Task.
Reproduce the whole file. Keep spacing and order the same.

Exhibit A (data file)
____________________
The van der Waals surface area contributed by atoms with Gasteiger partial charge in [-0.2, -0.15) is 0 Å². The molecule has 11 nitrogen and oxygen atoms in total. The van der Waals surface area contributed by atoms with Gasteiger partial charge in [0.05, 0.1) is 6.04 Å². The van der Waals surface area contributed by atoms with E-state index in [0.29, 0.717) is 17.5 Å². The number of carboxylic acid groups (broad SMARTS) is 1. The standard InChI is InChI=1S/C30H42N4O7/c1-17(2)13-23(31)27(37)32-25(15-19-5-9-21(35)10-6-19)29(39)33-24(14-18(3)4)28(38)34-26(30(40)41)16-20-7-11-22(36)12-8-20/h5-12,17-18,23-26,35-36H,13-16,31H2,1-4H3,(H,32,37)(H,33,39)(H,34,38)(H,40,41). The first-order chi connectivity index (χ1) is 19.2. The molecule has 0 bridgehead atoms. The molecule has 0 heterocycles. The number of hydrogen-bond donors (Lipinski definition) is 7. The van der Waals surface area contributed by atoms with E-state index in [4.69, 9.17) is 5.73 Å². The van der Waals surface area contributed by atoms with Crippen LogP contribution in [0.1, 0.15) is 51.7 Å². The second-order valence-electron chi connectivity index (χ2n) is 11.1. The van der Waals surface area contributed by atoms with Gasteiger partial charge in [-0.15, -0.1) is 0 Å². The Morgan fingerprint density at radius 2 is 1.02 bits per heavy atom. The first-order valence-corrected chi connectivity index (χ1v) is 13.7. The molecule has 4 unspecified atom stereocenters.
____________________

The van der Waals surface area contributed by atoms with Gasteiger partial charge in [-0.2, -0.15) is 0 Å². The molecule has 11 nitrogen and oxygen atoms in total. The van der Waals surface area contributed by atoms with Gasteiger partial charge in [0.05, 0.1) is 6.04 Å². The van der Waals surface area contributed by atoms with E-state index in [0.29, 0.717) is 17.5 Å². The number of carboxylic acid groups (broad SMARTS) is 1. The standard InChI is InChI=1S/C30H42N4O7/c1-17(2)13-23(31)27(37)32-25(15-19-5-9-21(35)10-6-19)29(39)33-24(14-18(3)4)28(38)34-26(30(40)41)16-20-7-11-22(36)12-8-20/h5-12,17-18,23-26,35-36H,13-16,31H2,1-4H3,(H,32,37)(H,33,39)(H,34,38)(H,40,41). The first-order chi connectivity index (χ1) is 19.2. The molecule has 0 bridgehead atoms. The molecule has 0 heterocycles. The number of hydrogen-bond donors (Lipinski definition) is 7. The van der Waals surface area contributed by atoms with E-state index in [4.69, 9.17) is 5.73 Å². The van der Waals surface area contributed by atoms with Crippen LogP contribution in [0.1, 0.15) is 51.7 Å². The second-order valence-electron chi connectivity index (χ2n) is 11.1. The van der Waals surface area contributed by atoms with Gasteiger partial charge in [-0.15, -0.1) is 0 Å². The Morgan fingerprint density at radius 2 is 1.02 bits per heavy atom. The first-order valence-corrected chi connectivity index (χ1v) is 13.7. The molecule has 4 unspecified atom stereocenters.